The US Patent and Trademark office is starting to recognize that it has a software patent problem and is soliciting suggestions for how to improve software patent quality. A number of parties such as Google and EFF have filed comments.
I am on record against the idea patenting software at all. I think it is too difficult for programmers, as they are writing code, to constantly check to see if they are violating existing software patents, which are not, after all, easy to identify. Furthermore, any complex piece of software is likely to violate hundreds of patents owned by competitors, which makes license negotiation costly and not straightforward.
However, given that the abolition of software patents seems unlikely in the medium term, there are some good suggestions in the Google and EFF briefs. They both note that the software patents granted to date have been overbroad, equivalent to patenting headache medicine in general rather than patenting a particular molecule for use as a headache drug.
This argument highlights one significant problem with patent systems generally, that they depend on extremely high-quality review of patent applications to function effectively. If we’re going to have patents for software, or anything else, we need to take the review process seriously. Consequently, I would favor whatever increase in patent application fees is necessary to ensure that the quality of review is rock solid. Give USPTO the resources it needs to comply with existing patent law, which seems to preclude such overbroad patents. Simply applying patent law consistently would reduce some of the problems with software patents.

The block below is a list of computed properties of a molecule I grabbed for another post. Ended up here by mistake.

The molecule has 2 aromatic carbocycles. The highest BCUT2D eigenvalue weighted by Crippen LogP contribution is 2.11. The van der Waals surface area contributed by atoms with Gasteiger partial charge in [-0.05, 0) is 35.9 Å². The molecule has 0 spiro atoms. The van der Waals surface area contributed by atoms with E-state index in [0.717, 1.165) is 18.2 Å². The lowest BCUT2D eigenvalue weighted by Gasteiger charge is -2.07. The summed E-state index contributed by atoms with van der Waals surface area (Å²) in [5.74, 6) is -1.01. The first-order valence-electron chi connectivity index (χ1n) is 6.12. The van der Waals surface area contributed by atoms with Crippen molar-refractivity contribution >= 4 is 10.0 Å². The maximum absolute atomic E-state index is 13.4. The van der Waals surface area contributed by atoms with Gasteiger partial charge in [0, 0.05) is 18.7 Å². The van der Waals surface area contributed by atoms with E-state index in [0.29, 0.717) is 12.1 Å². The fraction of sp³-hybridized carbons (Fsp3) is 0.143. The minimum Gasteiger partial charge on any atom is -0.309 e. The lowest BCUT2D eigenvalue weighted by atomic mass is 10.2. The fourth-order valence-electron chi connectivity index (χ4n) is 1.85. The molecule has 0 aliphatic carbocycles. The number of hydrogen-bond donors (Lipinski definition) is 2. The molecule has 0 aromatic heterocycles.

Higher fees would also function as a Pigovian tax on patenting, disincentivizing patent protection for minor innovations. This is desirable because the licensing cost of these minor innovations is likely to exceed the social benefits the patents generate, if any.
While it remains preferable to undertake major patent reform, many of the steps proposed by Google and EFF are good marginal policy improvements. I hope the USPTO considers these proposals carefully.